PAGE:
Fisherman in Norway raised alarm after white beluga whale sporting unusual strapping began harassing their boats
Marine experts in Norway believe they have stumbled upon a white whale that was trained by the Russian navy as part of a programme to use underwater mammals as a special ops force.
Fishermen in waters near the small Norwegian fishing village of Inga reported last week that a white beluga whale wearing a strange harness had begun to harass their fishing boats.
“We were going to put out nets when we saw a whale swimming between the boats,” fisherman Joar Hesten told Norwegian broadcaster NRK. “It came over to us, and as it approached, we saw that it had some sort of harness on it.”
The strange behaviour of the whale, which was actively seeking out the vessels and trying to pull straps and ropes from the sides of the boats, as well as the fact it was wearing a tight harness which seemed to be for a camera or weapon, raised suspicions among marine experts that the animal had been given military-grade training by neighbouring Russia. Inside the harness, which has now been removed from the whale, were the words “Equipment of St. Petersburg”.
The fisherman said the whale was very tame and seemed used to human beings.
“If this whale comes from Russia – and there is great reason to believe it – then it is not Russian scientists, but rather the navy that has done this,” said Martin Biuw of the Institute of Marine Research in Norway.
Audun Rikardsen, professor at the department of arctic and marine biology at the Arctic University of Norway (UiT), told NRK: “We know that in Russia they have had domestic whales in captivity and also that some of these have apparently been released. Then they often seek out boats.” He said he had contacted Russian researchers who said the harnessed whale had nothing to do with them. “They tell me that most likely is the Russian navy in Murmansk,” said Rikardsen.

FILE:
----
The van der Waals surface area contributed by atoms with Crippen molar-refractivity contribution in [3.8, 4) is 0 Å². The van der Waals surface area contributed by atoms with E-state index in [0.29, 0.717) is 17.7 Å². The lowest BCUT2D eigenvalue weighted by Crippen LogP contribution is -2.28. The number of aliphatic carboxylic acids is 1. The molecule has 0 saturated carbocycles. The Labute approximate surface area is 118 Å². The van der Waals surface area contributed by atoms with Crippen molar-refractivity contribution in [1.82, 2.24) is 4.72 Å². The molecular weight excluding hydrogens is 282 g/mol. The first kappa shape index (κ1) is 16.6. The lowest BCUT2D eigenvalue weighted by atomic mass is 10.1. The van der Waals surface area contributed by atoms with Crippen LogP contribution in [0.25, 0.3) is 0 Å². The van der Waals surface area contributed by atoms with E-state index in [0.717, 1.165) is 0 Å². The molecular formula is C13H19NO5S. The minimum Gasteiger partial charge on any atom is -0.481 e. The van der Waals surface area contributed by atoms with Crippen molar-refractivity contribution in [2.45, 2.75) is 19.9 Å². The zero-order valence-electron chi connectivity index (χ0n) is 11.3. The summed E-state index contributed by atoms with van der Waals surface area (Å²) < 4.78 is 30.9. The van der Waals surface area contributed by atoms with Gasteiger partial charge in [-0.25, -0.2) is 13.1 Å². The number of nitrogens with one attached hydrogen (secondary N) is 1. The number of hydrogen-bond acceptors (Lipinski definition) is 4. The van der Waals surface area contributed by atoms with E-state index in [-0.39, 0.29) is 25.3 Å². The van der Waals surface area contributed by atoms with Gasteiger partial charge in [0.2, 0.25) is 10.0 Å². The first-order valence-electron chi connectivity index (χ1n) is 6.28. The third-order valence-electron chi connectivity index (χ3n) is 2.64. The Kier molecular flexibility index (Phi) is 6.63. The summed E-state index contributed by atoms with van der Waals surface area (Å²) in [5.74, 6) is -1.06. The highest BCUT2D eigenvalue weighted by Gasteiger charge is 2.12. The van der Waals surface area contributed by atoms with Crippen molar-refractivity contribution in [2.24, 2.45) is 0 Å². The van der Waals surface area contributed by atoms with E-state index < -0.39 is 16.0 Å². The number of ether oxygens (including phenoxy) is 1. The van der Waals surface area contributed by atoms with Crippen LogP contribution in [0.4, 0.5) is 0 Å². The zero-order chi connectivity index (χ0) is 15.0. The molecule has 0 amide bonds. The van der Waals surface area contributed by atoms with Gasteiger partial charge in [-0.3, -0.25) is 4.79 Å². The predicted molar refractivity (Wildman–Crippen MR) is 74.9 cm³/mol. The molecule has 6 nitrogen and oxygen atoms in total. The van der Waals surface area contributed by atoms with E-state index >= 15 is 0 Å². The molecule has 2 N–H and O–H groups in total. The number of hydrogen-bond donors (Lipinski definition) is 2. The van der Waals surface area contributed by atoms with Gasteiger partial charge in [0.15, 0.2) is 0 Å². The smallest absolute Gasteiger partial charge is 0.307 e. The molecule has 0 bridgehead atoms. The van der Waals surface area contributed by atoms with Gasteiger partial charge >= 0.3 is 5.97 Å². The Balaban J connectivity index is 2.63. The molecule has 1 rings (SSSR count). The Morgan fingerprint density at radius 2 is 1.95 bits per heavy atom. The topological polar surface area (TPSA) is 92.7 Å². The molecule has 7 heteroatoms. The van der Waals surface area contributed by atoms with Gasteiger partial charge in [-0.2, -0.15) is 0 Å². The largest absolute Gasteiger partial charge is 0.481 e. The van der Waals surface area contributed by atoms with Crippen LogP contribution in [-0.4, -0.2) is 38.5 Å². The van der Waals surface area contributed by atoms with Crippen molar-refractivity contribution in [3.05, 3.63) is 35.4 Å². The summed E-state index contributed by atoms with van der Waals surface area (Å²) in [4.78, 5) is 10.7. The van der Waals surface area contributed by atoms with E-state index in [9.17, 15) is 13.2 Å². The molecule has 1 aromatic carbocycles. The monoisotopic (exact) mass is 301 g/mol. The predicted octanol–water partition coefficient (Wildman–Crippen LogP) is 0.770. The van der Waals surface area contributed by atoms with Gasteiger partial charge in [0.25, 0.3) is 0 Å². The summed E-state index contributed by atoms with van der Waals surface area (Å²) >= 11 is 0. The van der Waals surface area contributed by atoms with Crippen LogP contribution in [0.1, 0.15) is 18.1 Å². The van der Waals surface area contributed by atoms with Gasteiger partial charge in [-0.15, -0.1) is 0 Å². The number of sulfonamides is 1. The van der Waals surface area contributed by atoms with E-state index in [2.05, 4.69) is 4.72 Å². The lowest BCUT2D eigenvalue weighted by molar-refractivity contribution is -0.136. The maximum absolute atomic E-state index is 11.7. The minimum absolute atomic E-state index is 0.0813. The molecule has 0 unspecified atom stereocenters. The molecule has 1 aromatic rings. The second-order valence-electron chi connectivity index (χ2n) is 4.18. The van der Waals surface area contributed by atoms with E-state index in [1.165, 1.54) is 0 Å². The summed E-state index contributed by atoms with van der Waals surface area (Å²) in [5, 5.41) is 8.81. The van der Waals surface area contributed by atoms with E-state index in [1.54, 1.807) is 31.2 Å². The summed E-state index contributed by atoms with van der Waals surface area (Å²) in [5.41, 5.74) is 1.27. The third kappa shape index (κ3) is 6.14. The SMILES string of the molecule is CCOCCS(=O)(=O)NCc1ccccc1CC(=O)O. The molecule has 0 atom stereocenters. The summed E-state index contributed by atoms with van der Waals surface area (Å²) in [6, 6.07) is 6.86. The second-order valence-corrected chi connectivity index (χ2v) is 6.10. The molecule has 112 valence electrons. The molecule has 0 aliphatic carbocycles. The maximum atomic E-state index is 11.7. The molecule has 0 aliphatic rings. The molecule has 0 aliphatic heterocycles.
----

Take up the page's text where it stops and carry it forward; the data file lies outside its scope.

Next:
In 1980s Soviet Russia, a programme saw dolphins recruited for military training, their razor-sharp vision, stealth and good memory making them them effective underwater tools for detecting weapons.
This mammal programme closed in the 1990s. However, a 2017 report by TV Zvezda, a station owned by the defence ministry, revealed that the Russian navy has again been training beluga whales, seals and bottlenose dolphins for military purposes in polar waters. In the past three years, president Vladimir Putin has reopened three former Soviet military bases along its vast Arctic coastline.
The recent research and training was done by Murmansk Sea Biology Research Institute in northern Russia on behalf of the navy to see if beluga whales could be used to “guard entrances to naval bases’” in arctic regions, “assist deepwater divers and if necessary kill any strangers who enter their territory”.
Dolphins and seals meanwhile were trained to carry tools for divers and detect torpedoes, mines, and other ammunition which has sunk to depths of up to 120 metres. Government public records records show that the defence ministry purchased five bottle-nosed dolphins, aged between three and five, from Moscow’s Utrish Dolphinarium in 2016 at a cost of £18,000.
During their research the Murmansk sea biology research institute concluded dolphins and seals were much more suited to the training and arctic climates than the beluga whales. The whales were deemed too sensitive to the cold and did not have the same “high professionalism” of seals, which had a far better memory for remembering oral commands.